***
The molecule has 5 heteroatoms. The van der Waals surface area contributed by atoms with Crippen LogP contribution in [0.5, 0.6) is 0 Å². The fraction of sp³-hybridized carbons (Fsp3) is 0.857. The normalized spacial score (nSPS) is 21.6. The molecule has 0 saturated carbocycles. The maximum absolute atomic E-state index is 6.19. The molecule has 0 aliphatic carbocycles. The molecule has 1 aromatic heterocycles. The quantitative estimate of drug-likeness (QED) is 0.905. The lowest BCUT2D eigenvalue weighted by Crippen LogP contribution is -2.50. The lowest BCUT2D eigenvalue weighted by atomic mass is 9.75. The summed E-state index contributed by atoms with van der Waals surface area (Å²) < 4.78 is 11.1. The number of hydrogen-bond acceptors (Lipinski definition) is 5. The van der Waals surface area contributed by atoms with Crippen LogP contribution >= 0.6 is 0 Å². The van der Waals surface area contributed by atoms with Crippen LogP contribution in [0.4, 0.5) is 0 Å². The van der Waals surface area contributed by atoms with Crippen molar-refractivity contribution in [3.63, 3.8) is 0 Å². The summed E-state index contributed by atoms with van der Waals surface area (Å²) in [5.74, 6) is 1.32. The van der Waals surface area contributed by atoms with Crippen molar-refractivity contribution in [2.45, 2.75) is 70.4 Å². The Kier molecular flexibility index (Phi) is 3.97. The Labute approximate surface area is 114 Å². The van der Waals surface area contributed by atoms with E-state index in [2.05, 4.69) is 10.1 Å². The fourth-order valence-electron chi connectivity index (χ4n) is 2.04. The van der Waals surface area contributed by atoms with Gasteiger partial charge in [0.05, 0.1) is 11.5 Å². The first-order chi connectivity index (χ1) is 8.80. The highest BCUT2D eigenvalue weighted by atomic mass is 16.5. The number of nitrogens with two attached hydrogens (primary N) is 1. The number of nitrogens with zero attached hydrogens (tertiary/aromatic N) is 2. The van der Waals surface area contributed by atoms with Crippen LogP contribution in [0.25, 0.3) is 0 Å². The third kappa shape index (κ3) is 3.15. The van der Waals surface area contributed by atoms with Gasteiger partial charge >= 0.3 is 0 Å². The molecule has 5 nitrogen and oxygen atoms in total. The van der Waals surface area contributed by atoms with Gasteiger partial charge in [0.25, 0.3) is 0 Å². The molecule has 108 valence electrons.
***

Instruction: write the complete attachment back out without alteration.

The molecule has 5 heteroatoms. The van der Waals surface area contributed by atoms with Crippen LogP contribution in [0.5, 0.6) is 0 Å². The fraction of sp³-hybridized carbons (Fsp3) is 0.857. The normalized spacial score (nSPS) is 21.6. The molecule has 0 saturated carbocycles. The maximum absolute atomic E-state index is 6.19. The molecule has 0 aliphatic carbocycles. The molecule has 1 aromatic heterocycles. The quantitative estimate of drug-likeness (QED) is 0.905. The lowest BCUT2D eigenvalue weighted by Crippen LogP contribution is -2.50. The lowest BCUT2D eigenvalue weighted by atomic mass is 9.75. The summed E-state index contributed by atoms with van der Waals surface area (Å²) < 4.78 is 11.1. The number of hydrogen-bond acceptors (Lipinski definition) is 5. The van der Waals surface area contributed by atoms with Crippen LogP contribution >= 0.6 is 0 Å². The van der Waals surface area contributed by atoms with Crippen LogP contribution in [0.4, 0.5) is 0 Å². The van der Waals surface area contributed by atoms with Crippen molar-refractivity contribution in [3.63, 3.8) is 0 Å². The summed E-state index contributed by atoms with van der Waals surface area (Å²) in [5.74, 6) is 1.32. The van der Waals surface area contributed by atoms with Crippen molar-refractivity contribution in [2.45, 2.75) is 70.4 Å². The Kier molecular flexibility index (Phi) is 3.97. The Labute approximate surface area is 114 Å². The van der Waals surface area contributed by atoms with E-state index in [2.05, 4.69) is 10.1 Å². The fourth-order valence-electron chi connectivity index (χ4n) is 2.04. The van der Waals surface area contributed by atoms with Gasteiger partial charge in [0.05, 0.1) is 11.5 Å². The first-order chi connectivity index (χ1) is 8.80. The highest BCUT2D eigenvalue weighted by atomic mass is 16.5. The number of nitrogens with two attached hydrogens (primary N) is 1. The number of nitrogens with zero attached hydrogens (tertiary/aromatic N) is 2. The van der Waals surface area contributed by atoms with Crippen LogP contribution in [0.25, 0.3) is 0 Å². The third kappa shape index (κ3) is 3.15. The van der Waals surface area contributed by atoms with Gasteiger partial charge >= 0.3 is 0 Å². The molecule has 5 nitrogen and oxygen atoms in total. The van der Waals surface area contributed by atoms with Gasteiger partial charge in [0.25, 0.3) is 0 Å². The molecule has 108 valence electrons.